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Different Types of Guitars
The guitar is one of the most popular musical instruments, and it has earned a world-wide fame throughout the decades for its melodious sound and tone. These amazing instruments are found in a wide variety of sound quality, playability, and in terms of overall appearance. There are different types of guitars, each of which are chosen depending on certain factors and convenience of the professional guitarist, or the aspiring guitar players.
The first major variety in the list of the many types of guitar includes the Acoustic guitar. There are scores of guitars under the brand Acoustic, varying widely from one another. An acoustic guitar is made of a wooden structure, fixed with a soundboard, and it is free from any external inclusion. The sound emerging from this category of guitars is generally softer than the other instruments included in the orchestra bands. However, they can be accordingly amplified and modified with the needs and requirements of the musician or that of the band. There is, again, a broader variety of these acoustics that include classical and flamenco guitars, steel string guitars, and many more to be discussed. The category extends to both amplified and non-amplified guitars that are used in the different registers, such as the acoustic bass guitar.
Designed exclusively for the execution of a solo polyphonic melody, the magical guitar produces music similar to that of a pianoforte. The finely placed nylon strings on the guitar sound melodious with any music, from jazz to classical. The modern forms of classical guitars were pioneered by Antonio Torres Jurado. There is a roster of classical guitars classified distinctively according to their functions and usages. These include the tiny requinto, the larger guitarron, and many more. The requinto is a well-famed type, found mostly in the Latin-American nations as an associated part of the guitar family.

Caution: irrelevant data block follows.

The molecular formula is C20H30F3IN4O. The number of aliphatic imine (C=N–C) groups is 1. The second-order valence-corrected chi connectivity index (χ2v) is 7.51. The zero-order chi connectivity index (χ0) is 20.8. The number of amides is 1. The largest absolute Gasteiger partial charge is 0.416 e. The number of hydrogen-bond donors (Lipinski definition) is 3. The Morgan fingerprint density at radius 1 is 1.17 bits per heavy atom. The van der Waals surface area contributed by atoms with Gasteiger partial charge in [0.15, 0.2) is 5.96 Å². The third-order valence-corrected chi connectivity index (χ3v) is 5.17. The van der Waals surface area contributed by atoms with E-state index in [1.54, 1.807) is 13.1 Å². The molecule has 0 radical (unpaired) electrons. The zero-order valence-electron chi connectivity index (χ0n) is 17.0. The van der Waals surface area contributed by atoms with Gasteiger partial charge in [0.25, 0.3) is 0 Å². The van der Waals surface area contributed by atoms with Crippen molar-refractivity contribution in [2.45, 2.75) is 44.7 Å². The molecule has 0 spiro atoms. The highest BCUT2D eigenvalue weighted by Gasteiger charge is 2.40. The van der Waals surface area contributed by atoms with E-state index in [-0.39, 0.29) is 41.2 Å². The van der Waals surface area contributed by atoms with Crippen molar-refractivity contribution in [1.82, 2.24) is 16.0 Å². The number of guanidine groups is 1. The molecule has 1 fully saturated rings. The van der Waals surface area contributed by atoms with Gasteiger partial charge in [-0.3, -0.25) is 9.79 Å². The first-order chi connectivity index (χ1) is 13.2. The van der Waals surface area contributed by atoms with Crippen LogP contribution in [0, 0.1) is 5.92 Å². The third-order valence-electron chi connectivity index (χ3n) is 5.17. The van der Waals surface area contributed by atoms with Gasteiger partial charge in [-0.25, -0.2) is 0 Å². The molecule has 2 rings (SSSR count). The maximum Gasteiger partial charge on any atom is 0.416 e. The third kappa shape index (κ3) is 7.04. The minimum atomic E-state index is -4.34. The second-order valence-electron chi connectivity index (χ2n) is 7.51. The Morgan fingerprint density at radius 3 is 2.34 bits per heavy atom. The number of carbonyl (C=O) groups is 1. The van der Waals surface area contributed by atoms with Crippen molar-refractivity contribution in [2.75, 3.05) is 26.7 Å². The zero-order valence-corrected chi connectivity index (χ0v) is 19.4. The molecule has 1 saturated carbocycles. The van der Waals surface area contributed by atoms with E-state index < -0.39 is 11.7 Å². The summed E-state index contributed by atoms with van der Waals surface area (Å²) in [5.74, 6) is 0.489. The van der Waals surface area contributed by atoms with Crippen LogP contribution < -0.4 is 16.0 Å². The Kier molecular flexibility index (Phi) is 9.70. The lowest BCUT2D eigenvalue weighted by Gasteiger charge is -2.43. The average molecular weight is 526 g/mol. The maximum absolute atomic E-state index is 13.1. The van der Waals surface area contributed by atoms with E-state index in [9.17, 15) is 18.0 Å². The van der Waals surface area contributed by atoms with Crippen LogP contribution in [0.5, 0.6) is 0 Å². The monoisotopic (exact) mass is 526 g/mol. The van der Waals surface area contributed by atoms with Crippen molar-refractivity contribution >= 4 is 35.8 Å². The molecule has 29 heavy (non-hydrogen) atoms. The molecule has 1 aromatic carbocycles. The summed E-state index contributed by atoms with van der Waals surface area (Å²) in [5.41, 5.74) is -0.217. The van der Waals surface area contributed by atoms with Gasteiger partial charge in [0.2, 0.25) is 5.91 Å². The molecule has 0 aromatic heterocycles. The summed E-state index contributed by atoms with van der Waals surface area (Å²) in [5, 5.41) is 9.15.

There are also the more reformed and simplified versions of the classical guitars. The Renaissance and Baroque guitars are smaller in size and are comprised of only four to five courses of strings attached to it. Often used in an ensemble for rhythmic purposes, these two types are quite common in musical performances. While the Renaissance guitar is comparatively simple and plain, the Baroque guitar comes highly embellished in the on its entire structure including the neck and body.
Included among the many other guitar types are the Portuguese guitars, the twelve-string guitars, which are exclusively meant for their traditional Fado song, the Archtop guitars, the Flat-top (steel-string) guitars, the traditional seven-string Russian guitars with an open G major tuning, Acoustic bass guitars, Tenor guitars, Harp guitars, the smaller Guitar battente, extended-range guitars, and the resonator, resophonic, or Dobro guitars.
The electric guitars have become one of the most common and significantly used instruments in any musical ensemble or performance. These guitars basically use electronic pick-ups to amplify the sound and vibration of the strings. They come in a solid or semi-solid structure, and do not use much of the body structure to produce sound. They use amplifiers to produce the maximum amount of sound that is emitted from the instrument.
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